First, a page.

FDA reveals new strategy to bolster fragile infant formula space as concerns remain over resilience
29 Mar 2023 --- As the first part of the scathing testimonies on the US’ infant formula shortage before Congress draws to a close, the US Food and Drug and Administration (FDA) reveals its immediate actions and strategy to increase resiliency in the country’s infant formula supply and market, noting that “safety and supply go hand-in-hand.”
Following the closing of Abbott’s plant in February of 2022 due to contamination of Cronobacter sakazakii, the US was forced to implement Operation Fly Formula to feed its most vulnerable citizens, infants and toddlers. Since then, the shortage has remained ongoing, with formula producer Reckitt recalling 145,000 cans of formula earlier this year due to the same contaminant.
Now the FDA has released an outline of nine key points to avert any future shortages or contaminations.
“Safety and supply go hand-in-hand,” states Dr. Robert M. Califf, FDA Commissioner. “We witnessed last year how a safety concern at one facility could be the catalyst for a nationwide shortage. That’s why we are looking to both strengthen and diversify the market, while also ensuring that manufacturers are producing infant formula under the safest conditions possible.”
“Now, with this strategy, we are looking at how to advance long-term stability in this market and mitigate future shortages, while ensuring the formula is safe.”
This comes as Dr. Peter Lurie, the president and executive director of the Center for Science in the Public Interest (CSPI) and the FDA’s former deputy commissioner, Frank Yiannas, testified before the House Committee on Oversight and Accountability Subcommittee on Health Care and Financial Services yesterday.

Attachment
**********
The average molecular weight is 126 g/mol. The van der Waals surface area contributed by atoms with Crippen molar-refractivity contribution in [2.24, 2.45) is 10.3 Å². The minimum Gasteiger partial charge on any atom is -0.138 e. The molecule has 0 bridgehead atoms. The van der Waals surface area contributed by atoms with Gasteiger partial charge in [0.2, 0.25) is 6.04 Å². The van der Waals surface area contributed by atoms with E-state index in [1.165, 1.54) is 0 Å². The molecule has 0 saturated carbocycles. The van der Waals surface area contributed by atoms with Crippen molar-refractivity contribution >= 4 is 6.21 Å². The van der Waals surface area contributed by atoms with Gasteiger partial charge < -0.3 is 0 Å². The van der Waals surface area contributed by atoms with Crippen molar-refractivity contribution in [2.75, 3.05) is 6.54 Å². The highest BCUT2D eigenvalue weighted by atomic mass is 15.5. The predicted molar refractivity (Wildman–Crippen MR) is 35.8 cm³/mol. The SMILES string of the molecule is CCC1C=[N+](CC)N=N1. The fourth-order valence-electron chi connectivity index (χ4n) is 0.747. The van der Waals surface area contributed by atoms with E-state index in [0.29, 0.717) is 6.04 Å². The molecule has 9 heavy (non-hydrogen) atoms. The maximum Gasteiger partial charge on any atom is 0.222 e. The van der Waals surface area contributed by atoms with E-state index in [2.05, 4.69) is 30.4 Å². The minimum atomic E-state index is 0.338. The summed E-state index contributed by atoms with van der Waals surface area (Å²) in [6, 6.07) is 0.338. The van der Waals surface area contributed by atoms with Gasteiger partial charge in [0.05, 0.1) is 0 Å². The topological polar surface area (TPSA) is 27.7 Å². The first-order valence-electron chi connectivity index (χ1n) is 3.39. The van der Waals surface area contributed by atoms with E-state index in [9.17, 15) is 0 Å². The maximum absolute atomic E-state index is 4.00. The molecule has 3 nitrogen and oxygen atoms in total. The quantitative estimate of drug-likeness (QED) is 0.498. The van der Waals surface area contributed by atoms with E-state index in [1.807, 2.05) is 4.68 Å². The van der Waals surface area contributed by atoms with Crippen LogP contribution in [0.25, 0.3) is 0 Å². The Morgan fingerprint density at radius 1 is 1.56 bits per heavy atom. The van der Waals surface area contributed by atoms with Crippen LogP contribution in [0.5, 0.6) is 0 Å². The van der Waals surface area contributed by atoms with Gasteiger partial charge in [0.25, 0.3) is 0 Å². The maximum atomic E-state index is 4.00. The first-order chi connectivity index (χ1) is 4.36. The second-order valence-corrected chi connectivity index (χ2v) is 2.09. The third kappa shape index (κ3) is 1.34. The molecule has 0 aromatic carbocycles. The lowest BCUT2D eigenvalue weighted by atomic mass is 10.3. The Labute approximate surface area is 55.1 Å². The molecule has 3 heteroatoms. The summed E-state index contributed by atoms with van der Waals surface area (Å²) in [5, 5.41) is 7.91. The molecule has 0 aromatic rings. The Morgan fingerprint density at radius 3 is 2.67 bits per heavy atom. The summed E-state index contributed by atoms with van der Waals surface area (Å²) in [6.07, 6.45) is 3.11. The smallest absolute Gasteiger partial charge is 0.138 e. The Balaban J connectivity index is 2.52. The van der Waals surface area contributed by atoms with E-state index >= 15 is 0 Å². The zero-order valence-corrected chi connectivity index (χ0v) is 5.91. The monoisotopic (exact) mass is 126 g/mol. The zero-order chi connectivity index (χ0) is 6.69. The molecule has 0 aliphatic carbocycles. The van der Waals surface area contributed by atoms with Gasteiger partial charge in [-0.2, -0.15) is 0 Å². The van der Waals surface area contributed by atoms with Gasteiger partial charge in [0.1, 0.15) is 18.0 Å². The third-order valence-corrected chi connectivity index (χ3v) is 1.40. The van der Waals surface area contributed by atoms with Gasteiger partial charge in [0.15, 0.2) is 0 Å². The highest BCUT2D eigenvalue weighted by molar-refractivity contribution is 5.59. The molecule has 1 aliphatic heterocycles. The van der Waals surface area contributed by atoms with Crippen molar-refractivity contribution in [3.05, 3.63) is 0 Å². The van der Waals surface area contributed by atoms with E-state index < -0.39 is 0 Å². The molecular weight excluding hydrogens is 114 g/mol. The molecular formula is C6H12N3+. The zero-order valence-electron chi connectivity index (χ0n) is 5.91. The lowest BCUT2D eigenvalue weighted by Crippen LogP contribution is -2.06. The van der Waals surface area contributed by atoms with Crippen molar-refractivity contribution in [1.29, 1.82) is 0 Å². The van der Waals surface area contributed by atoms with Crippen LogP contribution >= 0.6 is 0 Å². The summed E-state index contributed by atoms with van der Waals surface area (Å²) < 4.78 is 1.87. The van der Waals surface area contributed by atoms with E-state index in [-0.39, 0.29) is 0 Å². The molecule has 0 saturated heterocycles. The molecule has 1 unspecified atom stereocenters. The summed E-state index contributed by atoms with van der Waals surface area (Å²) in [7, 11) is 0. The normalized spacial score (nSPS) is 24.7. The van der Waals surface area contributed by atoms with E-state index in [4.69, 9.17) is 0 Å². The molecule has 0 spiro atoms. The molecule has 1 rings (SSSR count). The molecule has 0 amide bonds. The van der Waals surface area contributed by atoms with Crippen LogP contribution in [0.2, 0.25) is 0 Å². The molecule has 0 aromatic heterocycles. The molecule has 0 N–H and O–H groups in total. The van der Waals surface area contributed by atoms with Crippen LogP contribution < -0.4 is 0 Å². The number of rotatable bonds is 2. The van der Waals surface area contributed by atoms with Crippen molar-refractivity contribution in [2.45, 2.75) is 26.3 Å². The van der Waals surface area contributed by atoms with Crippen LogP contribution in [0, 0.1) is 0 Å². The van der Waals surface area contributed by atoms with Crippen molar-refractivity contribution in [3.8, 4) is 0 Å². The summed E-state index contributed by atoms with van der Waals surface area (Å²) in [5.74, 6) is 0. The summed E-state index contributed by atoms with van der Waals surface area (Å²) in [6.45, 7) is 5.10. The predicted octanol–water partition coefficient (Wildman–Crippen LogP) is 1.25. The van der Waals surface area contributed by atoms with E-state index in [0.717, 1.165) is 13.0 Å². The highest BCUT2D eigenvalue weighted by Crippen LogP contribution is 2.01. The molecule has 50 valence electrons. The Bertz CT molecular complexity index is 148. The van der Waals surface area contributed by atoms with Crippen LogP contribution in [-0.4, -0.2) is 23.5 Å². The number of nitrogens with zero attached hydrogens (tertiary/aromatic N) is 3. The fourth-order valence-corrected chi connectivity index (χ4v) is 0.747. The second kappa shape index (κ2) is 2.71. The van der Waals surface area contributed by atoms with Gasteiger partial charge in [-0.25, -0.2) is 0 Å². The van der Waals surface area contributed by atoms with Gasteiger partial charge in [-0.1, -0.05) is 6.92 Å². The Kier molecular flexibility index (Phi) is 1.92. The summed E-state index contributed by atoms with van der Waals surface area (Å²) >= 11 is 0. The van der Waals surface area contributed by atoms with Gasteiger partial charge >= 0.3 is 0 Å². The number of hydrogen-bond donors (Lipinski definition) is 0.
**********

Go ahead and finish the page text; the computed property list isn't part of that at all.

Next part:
Both testified to the lack of oversight by the FDA, its “failure” to correctly respond to the crisis or to take the proper steps to prevent a new one and the unscrupulous actions of some industry players.
“The infant illnesses and deaths due to Cronobacter, the Abbott recall and the cascading and devastating effects it had on infant formula availability and families in our country was all a preventable tragedy,” Yiannis testified.
Thwarting the next crisis
The FDA’s plan is to utilize the existing strategies outlined in the Food and Drug Omnibus Reform Act of 2022 and consult with other federal and government partners to enact the following:
- Ensure the industry is aware of requirements to develop and implement redundancy in its risk management plans and to develop mitigation plans against potential disruptions that could impact production.
- Continue to enhance inspections of infant formula manufacturers by expanding and improving infant formula training for investigators.
- Expedite reviews of premarket submissions for new infant formula products to mitigate or prevent shortages.
- Continue to monitor the infant formula supply and develop a forecasting model to enable the FDA to prepare for and mitigate future supply disruptions.
- Engage with US government partners who play a role in mitigating other factors that may influence the infant formula supply to sustain the safe, continuous production of infant formula.
- Engage with the US Department of Agriculture to support efforts to build resiliency within its Special Supplemental Nutrition Program for Women, Infants and Children.
- Continue to advance the agency’s Strategy to Help Prevent Cronobacter sakazakii Illnesses Associated with Consumption of Powdered Infant Formula.
- Improve the agency’s consumer education materials relating to infant formula on its website.